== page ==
The Samsung TU8000 is the best 4k TV, but it loses some of the major aspects you would see on higher-end TVs. It has extraordinary dark room efficiency due to its contrast ratio and incredible black uniformity, but it lacks a local dimming function to further darken any blacks.
It has decent reflective handling and good peak brightness, but it struggles in rooms with direct light. It doesn’t support a wide range of colors for HDR content, and the viewing angles are poor, so you’ll lose an appropriate level when viewed from the edge.
Most gamers will enjoy the extremely low input lag and the high response time, but unfortunately, it does not support any variable refresh rate modern technologies.
- Incredibly low input lag.
- Great response time.
- Exceptional dark room performance
- It doesn’t support a wide color gamut.
- Disappointing viewing angles.
- Significant banding in areas of similar color
The TU8000 has a really good build. This is the same as Samsung’s QLED entry-level Screen, the Samsung Q60 T QLED, except that the edges are a much darker shade of grey.
Overall, it has a simple, modern design with thin bezels. The feet are built into the Screen itself, and you shouldn’t need to turn them on, and that there are clips mostly on the back of the legs for cable management.
The back is like the Q60T and there are ways to make with the RU7100. It’s made out of plastic with a textured finish. There are clips on the feet to handle the cable. The borders are very thin and aren’t distracting.
Reasonable to build quality. It looks well-built, with no visible fabrication problems, although some people will be disappointed that it’s built entirely of plastic. It has a higher design efficiency than the RU8000, partially because our RU8000 model arrived with a crack in its bezel.
The TU8000 has a very good contrast ratio, which is normal for VA panel TVs. It’s marginally upgraded from the Samsung RU7100 and identical to the Samsung Q60 T QLED. However, there is no local dimming option to further enhance the blacks.
The TU8000 has decent brightness peak SDR, but it’s a reduction from the Samsung RU7100. Limited enhancements in dark scenes, like the RU7100, are dimmed by the frame (CE) darkening feature of the TV, which can not be disabled but it remains consistent across other types of varied content. This TV can’t get bright enough in bright rooms to overcome glare.
For Movies: The TU8000 is a reasonable TV to watch movies. It’s got a fantastic contrast ratio and incredible black uniformity, and even though there’s no local dimming function, the darker scenes look amazing. Unfortunately, this TV can not remove judder from lower aspect ratio content, such as native apps, which may be annoying to some.
TV Shows: It’s good for TV shows. The TU8000 does a decent job of handling the reflections and can get bright enough to fight the glare in the rooms with some lighting, but it struggles in a well-lit room. Unfortunately, the image quality is disappointing, so if you watch shows from the side, you’ll lose the appropriate level.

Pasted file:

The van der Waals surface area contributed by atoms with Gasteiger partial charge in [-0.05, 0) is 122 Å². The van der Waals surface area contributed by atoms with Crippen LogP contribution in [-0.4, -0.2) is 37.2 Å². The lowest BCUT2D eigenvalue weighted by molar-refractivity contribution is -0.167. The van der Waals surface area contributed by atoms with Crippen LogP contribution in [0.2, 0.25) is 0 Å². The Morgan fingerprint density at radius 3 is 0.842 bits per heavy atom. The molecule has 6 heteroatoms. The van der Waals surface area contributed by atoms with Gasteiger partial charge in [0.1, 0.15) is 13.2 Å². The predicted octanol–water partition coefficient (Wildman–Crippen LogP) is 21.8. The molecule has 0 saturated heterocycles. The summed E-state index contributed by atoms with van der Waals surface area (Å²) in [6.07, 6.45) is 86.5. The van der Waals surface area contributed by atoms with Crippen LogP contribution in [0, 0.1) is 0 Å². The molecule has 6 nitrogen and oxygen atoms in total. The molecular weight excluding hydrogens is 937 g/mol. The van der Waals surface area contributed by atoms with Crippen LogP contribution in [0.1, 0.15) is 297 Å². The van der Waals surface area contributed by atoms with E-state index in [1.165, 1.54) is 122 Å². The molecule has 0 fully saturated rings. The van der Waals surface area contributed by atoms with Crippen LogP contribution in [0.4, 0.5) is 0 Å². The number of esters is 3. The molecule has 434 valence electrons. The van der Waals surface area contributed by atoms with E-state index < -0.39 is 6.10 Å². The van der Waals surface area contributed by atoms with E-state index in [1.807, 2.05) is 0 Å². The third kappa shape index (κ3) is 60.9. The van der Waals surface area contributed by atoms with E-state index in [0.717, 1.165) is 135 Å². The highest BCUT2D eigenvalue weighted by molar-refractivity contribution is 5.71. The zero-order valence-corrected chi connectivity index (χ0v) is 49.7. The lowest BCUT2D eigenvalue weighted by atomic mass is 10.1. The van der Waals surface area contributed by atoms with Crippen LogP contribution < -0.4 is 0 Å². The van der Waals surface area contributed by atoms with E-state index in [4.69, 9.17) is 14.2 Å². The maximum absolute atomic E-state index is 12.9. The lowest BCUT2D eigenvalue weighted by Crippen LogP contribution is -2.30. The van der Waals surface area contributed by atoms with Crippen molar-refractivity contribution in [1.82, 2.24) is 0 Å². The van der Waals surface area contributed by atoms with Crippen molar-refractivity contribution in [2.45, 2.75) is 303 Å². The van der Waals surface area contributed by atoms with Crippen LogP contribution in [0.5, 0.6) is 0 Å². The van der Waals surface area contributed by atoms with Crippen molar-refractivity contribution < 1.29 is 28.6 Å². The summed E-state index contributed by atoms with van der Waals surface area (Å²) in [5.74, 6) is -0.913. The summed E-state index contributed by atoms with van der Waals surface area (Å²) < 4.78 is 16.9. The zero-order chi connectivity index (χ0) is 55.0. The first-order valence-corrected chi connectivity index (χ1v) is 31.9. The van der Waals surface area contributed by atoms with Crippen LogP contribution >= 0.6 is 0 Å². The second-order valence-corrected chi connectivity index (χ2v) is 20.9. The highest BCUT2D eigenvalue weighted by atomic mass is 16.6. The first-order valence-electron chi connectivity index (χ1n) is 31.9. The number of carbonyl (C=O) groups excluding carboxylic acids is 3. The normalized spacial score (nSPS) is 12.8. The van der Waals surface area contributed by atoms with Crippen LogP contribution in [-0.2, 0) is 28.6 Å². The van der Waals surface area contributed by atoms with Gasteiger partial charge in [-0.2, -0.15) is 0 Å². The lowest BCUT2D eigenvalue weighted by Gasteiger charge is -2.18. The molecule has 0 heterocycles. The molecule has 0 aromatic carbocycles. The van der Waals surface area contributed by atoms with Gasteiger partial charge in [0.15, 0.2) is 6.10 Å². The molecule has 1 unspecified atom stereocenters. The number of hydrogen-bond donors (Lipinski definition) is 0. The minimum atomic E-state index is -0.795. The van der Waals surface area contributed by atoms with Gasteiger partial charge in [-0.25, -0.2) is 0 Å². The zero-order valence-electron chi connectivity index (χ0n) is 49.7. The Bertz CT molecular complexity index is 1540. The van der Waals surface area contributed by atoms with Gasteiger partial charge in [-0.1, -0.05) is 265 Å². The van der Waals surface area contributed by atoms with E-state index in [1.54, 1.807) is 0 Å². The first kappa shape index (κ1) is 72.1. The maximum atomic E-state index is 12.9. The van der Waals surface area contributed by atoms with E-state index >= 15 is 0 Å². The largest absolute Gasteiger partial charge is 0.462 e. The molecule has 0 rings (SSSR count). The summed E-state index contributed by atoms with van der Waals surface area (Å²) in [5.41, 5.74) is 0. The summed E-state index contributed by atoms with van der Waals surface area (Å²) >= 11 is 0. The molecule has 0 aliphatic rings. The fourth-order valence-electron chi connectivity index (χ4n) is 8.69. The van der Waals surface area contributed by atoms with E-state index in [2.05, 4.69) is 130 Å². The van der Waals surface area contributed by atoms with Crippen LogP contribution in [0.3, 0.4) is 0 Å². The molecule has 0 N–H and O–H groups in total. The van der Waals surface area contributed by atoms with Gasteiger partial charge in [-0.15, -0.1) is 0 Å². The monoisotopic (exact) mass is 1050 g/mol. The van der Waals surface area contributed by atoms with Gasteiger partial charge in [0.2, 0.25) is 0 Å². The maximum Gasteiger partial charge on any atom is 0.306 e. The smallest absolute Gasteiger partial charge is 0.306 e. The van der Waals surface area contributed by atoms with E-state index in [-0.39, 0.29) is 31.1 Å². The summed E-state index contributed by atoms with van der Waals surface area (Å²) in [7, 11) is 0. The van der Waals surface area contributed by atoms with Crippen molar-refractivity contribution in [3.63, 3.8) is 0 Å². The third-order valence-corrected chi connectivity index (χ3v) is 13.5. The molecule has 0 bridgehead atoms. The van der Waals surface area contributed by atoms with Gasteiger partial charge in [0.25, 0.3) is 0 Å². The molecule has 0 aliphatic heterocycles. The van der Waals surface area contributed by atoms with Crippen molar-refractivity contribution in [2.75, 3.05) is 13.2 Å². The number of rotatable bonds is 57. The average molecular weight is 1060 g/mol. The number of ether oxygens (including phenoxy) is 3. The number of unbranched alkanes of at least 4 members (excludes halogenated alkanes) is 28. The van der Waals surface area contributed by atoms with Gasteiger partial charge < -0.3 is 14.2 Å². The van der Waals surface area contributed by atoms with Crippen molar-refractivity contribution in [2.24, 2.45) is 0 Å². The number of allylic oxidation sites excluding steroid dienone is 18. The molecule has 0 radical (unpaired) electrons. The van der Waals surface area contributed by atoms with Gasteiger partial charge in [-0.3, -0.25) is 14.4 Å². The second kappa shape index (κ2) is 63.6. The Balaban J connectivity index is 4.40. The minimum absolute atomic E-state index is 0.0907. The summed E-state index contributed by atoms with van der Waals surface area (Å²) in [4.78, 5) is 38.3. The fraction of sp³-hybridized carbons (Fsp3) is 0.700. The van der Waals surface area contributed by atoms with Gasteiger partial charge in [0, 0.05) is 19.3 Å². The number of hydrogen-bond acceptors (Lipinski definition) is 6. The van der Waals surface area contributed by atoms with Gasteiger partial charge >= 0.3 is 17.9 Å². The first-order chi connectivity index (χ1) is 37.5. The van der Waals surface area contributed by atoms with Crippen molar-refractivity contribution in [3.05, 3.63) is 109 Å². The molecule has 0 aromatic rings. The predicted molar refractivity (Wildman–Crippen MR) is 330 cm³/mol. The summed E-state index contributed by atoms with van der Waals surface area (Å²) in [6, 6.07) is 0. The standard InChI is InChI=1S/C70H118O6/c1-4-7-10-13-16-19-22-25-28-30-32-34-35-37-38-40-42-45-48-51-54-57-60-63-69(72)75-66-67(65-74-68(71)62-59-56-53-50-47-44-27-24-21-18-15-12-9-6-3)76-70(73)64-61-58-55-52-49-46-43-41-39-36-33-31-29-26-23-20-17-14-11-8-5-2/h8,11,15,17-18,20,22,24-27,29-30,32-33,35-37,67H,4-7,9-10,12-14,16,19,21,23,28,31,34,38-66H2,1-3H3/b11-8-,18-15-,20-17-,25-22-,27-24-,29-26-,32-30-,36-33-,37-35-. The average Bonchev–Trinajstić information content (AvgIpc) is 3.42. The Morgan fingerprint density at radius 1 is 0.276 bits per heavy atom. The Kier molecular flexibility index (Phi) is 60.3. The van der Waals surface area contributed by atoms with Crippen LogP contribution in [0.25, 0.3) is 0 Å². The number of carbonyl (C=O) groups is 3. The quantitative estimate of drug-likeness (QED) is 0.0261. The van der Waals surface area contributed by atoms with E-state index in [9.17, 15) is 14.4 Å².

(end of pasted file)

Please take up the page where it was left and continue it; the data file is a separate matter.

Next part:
HDR Gaming: The Samsung TU8000 does have an extremely small input lag with 10-bit HDR allowed and fast response time. Unfortunately, it doesn’t help a broad variety of colors, and its HDR peak brightness is sub-par, so you won’t get an enjoyable HDR gaming experience. It also does not support any higher refresh rate technology.
PC Monitor: It can view chroma 4:4:4 properly, which is crucial for reading text, and the input lag is incredibly low so it responds to your actions quickly. Unfortunately, with disappointing viewing angles, you ‘re going to lose image accuracy if you place it in the meeting rooms or if you’re sitting close to it. However, you don’t need to think about the possibility of permanent burn-in for static displays.
Great response time to the TU8000. There’s a bit of overshoot that causes a bit of blur trail next to rapidly moving objects, but it isn’t very visible. This is an improved answer time of the RU7100.
An optional black frame placement functionality is available to help reduce motion blur. You can allow this by setting the LED Simple Motion to ‘On.’ Sadly, the flicker is still at 60Hz and the pacing of the flicker is inaccurate, resulting in a picture duplication close to the RU7100. The BFI feature often obscures a decent amount of the screen.
The TU8000 has a nice GUI like the Q60 T that runs on Tizen. It’s easy to use with a sleeker look compared to 2019 Samsung TVs and the ‘Dark Mode’ is available.
Like some other Samsung TVs, there is an overscan bug; however, it can be fixed by going to the aspect ratio menu and changing the settings to 16:9 and ‘fit to screen.’
Samsung TU8000 is a decent Screen for most of its uses. With its excellent contrast ratio and stunning black uniformity, the dark scenes in the cinema look fantastic, but unfortunately, it really doesn’t support a wide range of colors for HDR movies. The viewing angles are quite disappointing, so you won’t even be able to stream your favorite game or TV show in a wide-ranging setting.